A sincere and inquiring Buddhist can observe a radicalized departure from the traditional, orthodox and sublime disposition of monkhood. There has been a serious erosion of the high values and ethics of monkhood to the extent that some monks behave much like a lay person and sometimes like rowdies. Outwardly, the difference between a monk and a lay person is only the saffron robe that the monk wears. They are engrossed in exactly what they are supposed to renounce namely, Tanha (desire) and they act contrary to what they are supposed to promote namely, Ahimsa (non-violence). The public has even witnessed violence between the monks themselves. Sadly, people continue to pay obeisance to such monks despite the Buddha saying that they do not deserve the robe.

“Whoever being depraved, devoid of self-control and truthfulness, should wear the monk’s yellow robe, he surely is not worthy of the robe.” (Dhammapada 9, Yamakavagga: Pairs).

‘Anthawadi’, Extremist

We as a nation have not yet come of age to cope up with this era of globalization, international migration, scientific and technological advancements. Existing in modern environments demand understanding, tolerance and accommodation of the other. The costly lessons that the Tamil conflict had taught us have not yet been learnt by our people. To seek to dominate or impose on others in the name of protecting or preserving one’s particular religion, culture or race does not fit into this broad spectrum of modern day living.  

Anything involving a Muslim culminates in calling the person or the organization or the politician ‘Anthawadi’. This has become a fashionable word in the mouths of the Sinhala people and monks. They take extreme liberty in insulting an entire community as extremists. Often uttering lies, exaggeration and unpleasant expressions. This radical change in the approach of the Sinhala people towards the Muslims began with the ending of the LTTE conflict.  

James Stewart, an Australian academician and researcher claims that this is “an extension of pre-existing oppression patterns faced by other minorities residing on the island, particularly Tamils.” He refers to the monk Bowatte Indaratana Thera who committed suicide by self-immolation outside the Sri Dalada Maligava in Kandy on 24 May 2013. “Indaratana’s decision to commit suicide for the halal abolitionist cause illustrates the extreme character of these anti-Muslim groups.”

Ali Sabry An Extremist

Muslim Parliamentarians and politicians have been called extremists and bashed mercilessly, reviled in a frenzy and condemned to damnation. Let me be clear, I am not holding a brief to any one of them but merely stating the reality and drawing a comparison. When a Muslim cross over to the other side, it is cunning, ‘deal’, untrustworthy etc. But, not the same when a Sinhala or Tamil politician cross over.  It seems that when others cross over, they are not cunning, no ‘deal’ and are trustworthy. This obnoxious latitude and hypocrisy simply stink.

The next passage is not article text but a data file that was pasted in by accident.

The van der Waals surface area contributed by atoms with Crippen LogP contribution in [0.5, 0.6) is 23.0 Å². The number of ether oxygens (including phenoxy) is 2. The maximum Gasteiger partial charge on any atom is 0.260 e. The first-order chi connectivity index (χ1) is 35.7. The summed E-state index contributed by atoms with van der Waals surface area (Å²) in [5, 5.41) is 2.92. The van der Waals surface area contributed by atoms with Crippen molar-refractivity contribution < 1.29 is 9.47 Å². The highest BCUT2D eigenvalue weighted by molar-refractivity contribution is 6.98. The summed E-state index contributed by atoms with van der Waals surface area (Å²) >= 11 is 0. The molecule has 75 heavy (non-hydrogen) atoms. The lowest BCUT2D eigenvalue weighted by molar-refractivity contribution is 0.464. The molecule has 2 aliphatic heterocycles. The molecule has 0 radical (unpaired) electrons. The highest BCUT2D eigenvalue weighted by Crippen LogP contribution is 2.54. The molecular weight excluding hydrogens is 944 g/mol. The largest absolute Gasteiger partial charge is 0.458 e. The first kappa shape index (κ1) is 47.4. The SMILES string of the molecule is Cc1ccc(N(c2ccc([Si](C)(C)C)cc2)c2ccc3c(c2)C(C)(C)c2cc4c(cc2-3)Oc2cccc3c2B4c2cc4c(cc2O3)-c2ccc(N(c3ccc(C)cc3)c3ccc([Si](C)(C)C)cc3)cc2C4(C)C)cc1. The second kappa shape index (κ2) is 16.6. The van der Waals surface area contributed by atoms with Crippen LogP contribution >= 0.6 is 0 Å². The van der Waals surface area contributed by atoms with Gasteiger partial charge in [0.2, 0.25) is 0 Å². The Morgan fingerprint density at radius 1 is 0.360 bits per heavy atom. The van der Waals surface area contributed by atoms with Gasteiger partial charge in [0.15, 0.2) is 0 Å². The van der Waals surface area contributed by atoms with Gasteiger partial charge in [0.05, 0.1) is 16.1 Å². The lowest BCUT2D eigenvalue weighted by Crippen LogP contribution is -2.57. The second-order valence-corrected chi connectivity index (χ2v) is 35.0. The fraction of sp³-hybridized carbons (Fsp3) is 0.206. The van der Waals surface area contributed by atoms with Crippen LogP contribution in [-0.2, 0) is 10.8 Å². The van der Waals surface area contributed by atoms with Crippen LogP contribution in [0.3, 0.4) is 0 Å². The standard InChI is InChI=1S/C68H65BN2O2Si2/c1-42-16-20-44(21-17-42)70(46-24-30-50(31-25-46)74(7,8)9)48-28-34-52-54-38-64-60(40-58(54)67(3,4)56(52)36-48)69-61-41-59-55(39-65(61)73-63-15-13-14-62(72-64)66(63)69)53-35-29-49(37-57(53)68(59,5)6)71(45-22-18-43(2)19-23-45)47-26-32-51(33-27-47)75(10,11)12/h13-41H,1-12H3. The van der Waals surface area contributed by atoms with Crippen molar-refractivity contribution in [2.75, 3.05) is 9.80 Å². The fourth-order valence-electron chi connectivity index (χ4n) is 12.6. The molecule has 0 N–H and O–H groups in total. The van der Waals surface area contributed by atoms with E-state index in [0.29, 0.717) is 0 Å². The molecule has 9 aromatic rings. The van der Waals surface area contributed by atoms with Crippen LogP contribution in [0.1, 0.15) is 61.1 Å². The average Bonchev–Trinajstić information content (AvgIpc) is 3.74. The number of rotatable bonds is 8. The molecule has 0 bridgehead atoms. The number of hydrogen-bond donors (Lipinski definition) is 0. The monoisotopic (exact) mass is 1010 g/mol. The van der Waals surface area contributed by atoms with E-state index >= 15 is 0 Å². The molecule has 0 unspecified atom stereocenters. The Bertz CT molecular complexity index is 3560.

During the ‘Yahapalanaya’, Ali Sabry was the darling of the Sinhala people and the monks. He was hyped as the embodiment of co-existence, a balanced Muslim, Sinhala friendly Muslim and all those praises. Irrespective of whether he truly reflected such commendations or not, the compelling cause was that the Rajapakshes were protected from the long arm of the law because of his legal skills.

Once the ‘heta nama lakshaya’ became victorious using racial politics, Ali Sabry became ‘karapincha’ (curry leaf) for most Sinhala people and the monks. This is the level of sincerity of their commendations. When the President appointed him as the Minister of Justice their rancour, hostility and jealousy knew no bounds. Simply because he is a ‘thambiya’, a derogatory term used against Muslims by the racists. To be fair and reasonable, the Justice Minister Mr. Ali Sabry is one of most capable among the Cabinet of Ministers. They fail to realise the advantage to the country by having him in the Cabinet. This is the level of narrowmindedness and deluded patriotism. Now Ali Sabry has also been given the label Muslim ‘Anthawadi’ and the President constantly threatened by the ‘heta nama lakshaya’.

   Is it that if a good comes to a Muslim you bite your fingers and if a bad befalls on him you rejoice? One wonders so when trying to make sense of all these. 

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Latest comments

  • 6

    I wish this writer will expand his writing to more mainstream issues and not just be a spokesperson for Muslims in Sri Lanka. He seems to have referenced Buddhist and Christian chronicles to extract relevant verses while his faith is probably Islam, which he believes in. He is stridently admonishing the monks for being critical of the people’s chief. I suspect his real motive lies in his resentment towards these unholy monks for their blatantly anti-Muslim stance. Ali Sabry became the infamous face of holding up a US passport with a stamp in red showing the word “CANCEL” and claimed it was his client’s passport (He was the Rajapakse family lawyer and has a deep conflict of interest in meting out “justice” for the people). Anyway, the writer’s photo against a public library book-shelf conveys nothing much about his knowledge or learning.